Most recommended books of the last six months: Top six by Papyrus

Note: this is a list of books we’ve read in the last six months, not ones published then.

1) Salt to the Sea by Rita Sepetys

Wow, what a good book. If anyone asks “What is good historical fiction?” this is the answer. It’s a story about a little-known historical event (probably not well known because it happened towards the end of WWII) but it still manages to encompass a wide scope of characters and ideas. It’s told from the perspective of four different characters, from four different European countries, each with a different mysterious backstory and unique way of storytelling. The book isn’t terribly long, but not short either. It’s the perfect length for its story. It’s a combination of historical fiction and mystery, since each of the characters has secrets that none of the others knows. The reader doesn’t figure out who everyone really is until almost the last page.

2) Miss Peregrine’s Home for Peculiar Children by Ransom Riggs

This might seem at first glance to be a children’s story, but it’s most definitely not. Not only is it creepy, but the plot and characters prove it to be at least a Young Adult novel. The narrator is sixteen-year-old Jacob, whose grandfather is the most important person in the world to him. Grampa Portman escaped the Nazis in Poland before WWII and lived in a children’s home in Wales. The story involved Jacob traveling to this children’s home, which was destroyed by a bomb in 1940, or so the townspeople said. But of course they still live there, just not in the way that Jacob expected. The writing is good, the characters are fun, and the plot is straightforward and leaves room for a sequel. I enjoyed the subtle parallels drawn between the Nazis and what are called “wights”. There are also some very funny parts, but some creepy parts as well. These people are, after all, very peculiar.

3) Code Name Verity by Elizabeth Wein

Another WWII story, but worlds different than Salt to the Sea. This one is told from two different perspectives: Verity, a female British spy who has been captured by the Gestapo in France and held for interrogation in a prison, and her friend Mattie, another British spy in France who was not captured. The first half of the book is the manuscript that Verity writes to tell her story while in prison, due to the deal she made with her captors. While giving the Gestapo all the information they want, she managed to tell the story of her friend Mattie. The second half of the story is told is entries from Mattie over the same period of time as verity is writing, and at the end their two stories come together. This is one of the most authentic historical fiction books I’ve ever read. The detail put into the planes is amazing—the author is a pilot.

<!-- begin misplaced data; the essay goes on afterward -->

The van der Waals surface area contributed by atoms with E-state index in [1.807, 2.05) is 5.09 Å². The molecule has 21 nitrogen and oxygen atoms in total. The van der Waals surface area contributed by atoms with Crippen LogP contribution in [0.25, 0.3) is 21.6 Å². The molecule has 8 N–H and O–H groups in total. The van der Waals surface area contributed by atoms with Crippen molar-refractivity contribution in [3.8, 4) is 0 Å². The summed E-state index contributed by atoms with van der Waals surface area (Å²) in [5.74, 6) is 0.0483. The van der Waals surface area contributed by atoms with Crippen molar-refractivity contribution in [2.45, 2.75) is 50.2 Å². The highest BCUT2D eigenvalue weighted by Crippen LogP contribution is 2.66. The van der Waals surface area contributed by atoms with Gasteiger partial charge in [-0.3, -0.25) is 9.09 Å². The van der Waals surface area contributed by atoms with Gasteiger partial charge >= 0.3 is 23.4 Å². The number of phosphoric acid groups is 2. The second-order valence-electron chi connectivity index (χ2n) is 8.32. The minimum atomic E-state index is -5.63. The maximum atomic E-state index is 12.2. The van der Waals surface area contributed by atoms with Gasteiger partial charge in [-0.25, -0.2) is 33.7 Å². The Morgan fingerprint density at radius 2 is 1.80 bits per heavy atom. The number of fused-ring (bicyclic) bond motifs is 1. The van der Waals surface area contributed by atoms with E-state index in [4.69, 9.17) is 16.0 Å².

4) The Martian by Andy Weir

This in not an average sci-fi story. It’s all real science. It’s not boring in the least. It’s also not what you think of when you hear the synopsis. Mark Watney, the botanist accidentally stranded on Mars, is doomed to a fate of endless potatoes, disco music, and TV shows from the 70’s. He’s the only person on Mars and he has to figure out a way to survive for the next several years with no extra supplies, no communication with NASA or his fellow astronauts who are on their way back to Earth, and no good music. Luckily, he’s there on Mars with all the equipment needed to survive on Mars—he just needs to make it last several years. Undoubtedly the best part about this story is Watney’s hilarious attitude about his plight. If it weren’t for his snide comments and jokes to himself, the book wouldn’t be as good. But—it is!

5) The Book Thief by Marcus Zusak

This is certainly a unique book. It’s told from the perspective of Death, as most people know. But Death isn’t unfriendly. The main character is Liesel, a girl who lives with her foster parents in a small town in Germany just before WWII. It follows her for the next five years while she lives her life on Himmel Street along with her parents, her neighbors, and her friends, including a boy called Rudy and a Jewish man called Max. The book is set, for the most part, only in this small town, but it covers a wide area of ideas throughout the story. It’s a long book, but everything’s in it for a reason. The way it’s told is surprisingly humorous, although it’s not light humor. There are different pieces incorporated into the writing, including stories written by characters and side notes made by Death, who sometimes acts as a commentator on the story.

6) Finding Audrey by Sophie Kinsella

This book is genuinely funny. It’s about a girl with an anxiety disorder, which may not seem like the sort of book that’s funny, but there are countless characters and situations that are so ridiculous, or so real, that they’re hilarious. For example, the main character’s mom is obsessed with stopping her fifteen-year-old son from playing video games, to the point that she breaks his computer. Audrey, the main character, becomes friends with a boy called Linus who wants to help her recover from the incident that triggered her anxiety—by the way, whatever incident that was is never discussed in the story, just hinted at. Audrey’s story includes tidbits about her family (a relatively normal one, but special because they’re very real), most of which include her mother’s ambitions to improve the family by taking away electronics from the house.

~Papyrus

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